Nair, Smita and Balakrishnan, Rohini and Seelamantula, Chandra Sekhar and Sukumar, R (2009) Vocalizations of wild Asian elephants (Elephas maximus): Structural classification and social context. In: Journal Of The Acoustical Society Of America, 126 (5). pp. 2768-2778.
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Elephants use vocalizations for both long and short distance communication. Whereas the acoustic repertoire of the African elephant (Loxodonta africana) has been extensively studied in its savannah habitat, very little is known about the structure and social context of the vocalizations of the Asian elephant (Elephas maximus), which is mostly found in forests. In this study, the vocal repertoire of wild Asian elephants in southern India was examined. The calls could be classified into four mutually exclusive categories, namely, trumpets, chirps, roars, and rumbles, based on quantitative analyses of their spectral and temporal features. One of the call types, the rumble, exhibited high structural diversity, particularly in the direction and extent of frequency modulation of calls. Juveniles produced three of the four call types, including trumpets, roars, and rumbles, in the context of play and distress. Adults produced trumpets and roars in the context of disturbance, aggression, and play. Chirps were typically produced in situations of confusion and alarm. Rumbles were used for contact calling within and among herds, by matriarchs to assemble the herd, in close-range social interactions, and during disturbance and aggression. Spectral and temporal features of the four call types were similar between Asian and African elephants.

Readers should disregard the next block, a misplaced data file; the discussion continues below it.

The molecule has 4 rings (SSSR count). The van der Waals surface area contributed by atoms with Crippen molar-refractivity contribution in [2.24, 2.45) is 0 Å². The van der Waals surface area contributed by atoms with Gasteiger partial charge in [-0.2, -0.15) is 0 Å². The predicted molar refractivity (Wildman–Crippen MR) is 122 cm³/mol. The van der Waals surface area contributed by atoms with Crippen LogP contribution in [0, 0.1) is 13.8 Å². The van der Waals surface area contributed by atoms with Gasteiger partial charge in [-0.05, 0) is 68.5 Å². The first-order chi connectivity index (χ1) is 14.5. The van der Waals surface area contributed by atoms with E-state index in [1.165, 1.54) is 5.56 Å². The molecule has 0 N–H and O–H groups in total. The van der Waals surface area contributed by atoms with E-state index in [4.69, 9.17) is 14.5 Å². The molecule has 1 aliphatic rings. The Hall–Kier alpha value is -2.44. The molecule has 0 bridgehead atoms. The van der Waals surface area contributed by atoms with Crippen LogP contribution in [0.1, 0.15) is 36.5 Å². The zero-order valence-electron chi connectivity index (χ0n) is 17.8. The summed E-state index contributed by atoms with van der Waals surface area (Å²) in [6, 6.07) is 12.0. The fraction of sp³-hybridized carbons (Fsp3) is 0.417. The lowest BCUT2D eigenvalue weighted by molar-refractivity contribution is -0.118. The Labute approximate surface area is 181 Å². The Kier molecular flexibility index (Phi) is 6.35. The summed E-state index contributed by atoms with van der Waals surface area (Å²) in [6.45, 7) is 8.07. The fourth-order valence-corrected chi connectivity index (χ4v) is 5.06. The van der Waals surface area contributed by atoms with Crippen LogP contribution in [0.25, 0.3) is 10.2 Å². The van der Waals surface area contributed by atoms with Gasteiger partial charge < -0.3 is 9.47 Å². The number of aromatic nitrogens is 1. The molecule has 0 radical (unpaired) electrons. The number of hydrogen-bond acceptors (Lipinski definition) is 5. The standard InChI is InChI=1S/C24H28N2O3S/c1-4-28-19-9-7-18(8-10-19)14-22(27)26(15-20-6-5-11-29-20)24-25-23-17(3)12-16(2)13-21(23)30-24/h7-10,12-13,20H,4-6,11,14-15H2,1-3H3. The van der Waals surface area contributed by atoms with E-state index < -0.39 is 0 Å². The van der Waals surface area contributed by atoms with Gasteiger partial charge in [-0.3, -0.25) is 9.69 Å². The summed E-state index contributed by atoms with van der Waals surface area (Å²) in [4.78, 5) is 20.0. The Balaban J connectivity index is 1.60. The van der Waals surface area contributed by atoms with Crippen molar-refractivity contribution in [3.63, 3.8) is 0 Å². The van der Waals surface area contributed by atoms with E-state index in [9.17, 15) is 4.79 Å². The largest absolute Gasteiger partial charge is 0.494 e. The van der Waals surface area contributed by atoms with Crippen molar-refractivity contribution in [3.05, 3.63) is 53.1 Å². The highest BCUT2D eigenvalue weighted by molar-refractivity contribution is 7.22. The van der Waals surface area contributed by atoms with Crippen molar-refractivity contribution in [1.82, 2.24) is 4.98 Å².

|Item Type:||Journal Article|
|Additional Information:||Copyright for this article belongs to Acoustical Society of America.|
|Department/Centre:||Division of Electrical Sciences > Electrical Engineering
Division of Biological Sciences > Centre for Ecological Sciences
|Date Deposited:||02 Dec 2009 05:33|
|Last Modified:||19 Sep 2010 05:52|
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